Our conversation began with the anticipated “Beyond the given things, what is citizenship to us?” The answer to this seemed to guide future conversation well because our conceptions of citizenship were all based around ideas of community that differed between us. Citizenship seemed to be for those in the group helping those in need when the need should arise. That help was agreed could appear in many ways, shapes, or forms, but it was about a responsibility to community. This is where the first disagreement arose as what is community. When asked, Kerby’s conception of community was shaped by her interest in global affairs and a fluid conception of unity even though she grew up knowing very few of her neighbors. Johnathan, on the other hand, had a less fluid conception of community while identifying that he knew the names of all his neighbors. While these two factors may not have a large correlation considering Carmen and Nick both agreed more closely with Kerby even though they knew their neighbors, it is an interesting idea to consider. Whether knowing a local community growing up creates a more rigid conception of community as we get older.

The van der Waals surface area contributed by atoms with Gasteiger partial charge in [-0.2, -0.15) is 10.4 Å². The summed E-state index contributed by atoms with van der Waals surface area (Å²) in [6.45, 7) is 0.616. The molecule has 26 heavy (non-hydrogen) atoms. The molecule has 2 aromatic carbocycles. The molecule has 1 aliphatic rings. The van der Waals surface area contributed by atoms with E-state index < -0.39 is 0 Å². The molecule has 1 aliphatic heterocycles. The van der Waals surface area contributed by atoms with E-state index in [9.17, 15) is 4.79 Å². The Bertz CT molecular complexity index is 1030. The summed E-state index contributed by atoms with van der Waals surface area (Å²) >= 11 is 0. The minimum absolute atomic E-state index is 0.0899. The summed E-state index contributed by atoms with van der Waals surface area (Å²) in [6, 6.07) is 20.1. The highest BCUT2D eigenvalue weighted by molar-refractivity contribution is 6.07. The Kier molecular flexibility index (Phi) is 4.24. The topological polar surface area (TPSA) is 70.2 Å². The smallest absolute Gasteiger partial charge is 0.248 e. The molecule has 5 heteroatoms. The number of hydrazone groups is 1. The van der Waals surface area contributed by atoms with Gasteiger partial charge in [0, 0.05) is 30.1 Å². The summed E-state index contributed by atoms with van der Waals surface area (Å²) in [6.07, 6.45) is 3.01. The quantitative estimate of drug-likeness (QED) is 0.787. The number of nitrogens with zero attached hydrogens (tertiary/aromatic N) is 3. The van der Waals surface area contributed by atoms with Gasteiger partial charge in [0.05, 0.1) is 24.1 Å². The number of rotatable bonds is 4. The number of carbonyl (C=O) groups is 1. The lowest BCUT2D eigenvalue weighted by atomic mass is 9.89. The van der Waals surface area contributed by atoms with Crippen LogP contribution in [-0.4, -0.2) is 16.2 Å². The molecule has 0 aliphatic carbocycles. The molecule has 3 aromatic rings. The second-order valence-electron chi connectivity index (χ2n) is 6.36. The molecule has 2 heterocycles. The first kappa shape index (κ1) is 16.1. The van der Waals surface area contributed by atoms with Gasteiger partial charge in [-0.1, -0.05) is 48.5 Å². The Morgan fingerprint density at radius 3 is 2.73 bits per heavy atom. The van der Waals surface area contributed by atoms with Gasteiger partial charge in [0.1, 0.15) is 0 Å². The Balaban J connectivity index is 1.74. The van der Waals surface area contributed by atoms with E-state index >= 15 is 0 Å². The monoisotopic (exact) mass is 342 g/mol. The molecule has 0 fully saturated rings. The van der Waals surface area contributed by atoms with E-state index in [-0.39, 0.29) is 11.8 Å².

As the conversation simmered down on community, the discussion shifted towards considering what factors each person looked for in a leader of their community be that spiritual, political, or other. Johnathan quickly responded although he had trouble finding the right word for the characteristics of versatility or experience that he admired. In the end, the group came to consider this quality adaptability which everyone quickly said was important. Kerby chimed in saying that honesty or integrity were also important factors for her when identifying with someone as a leader. While the people at this dinner spanned the political spectrum these two qualities were agreed upon unanimously as important.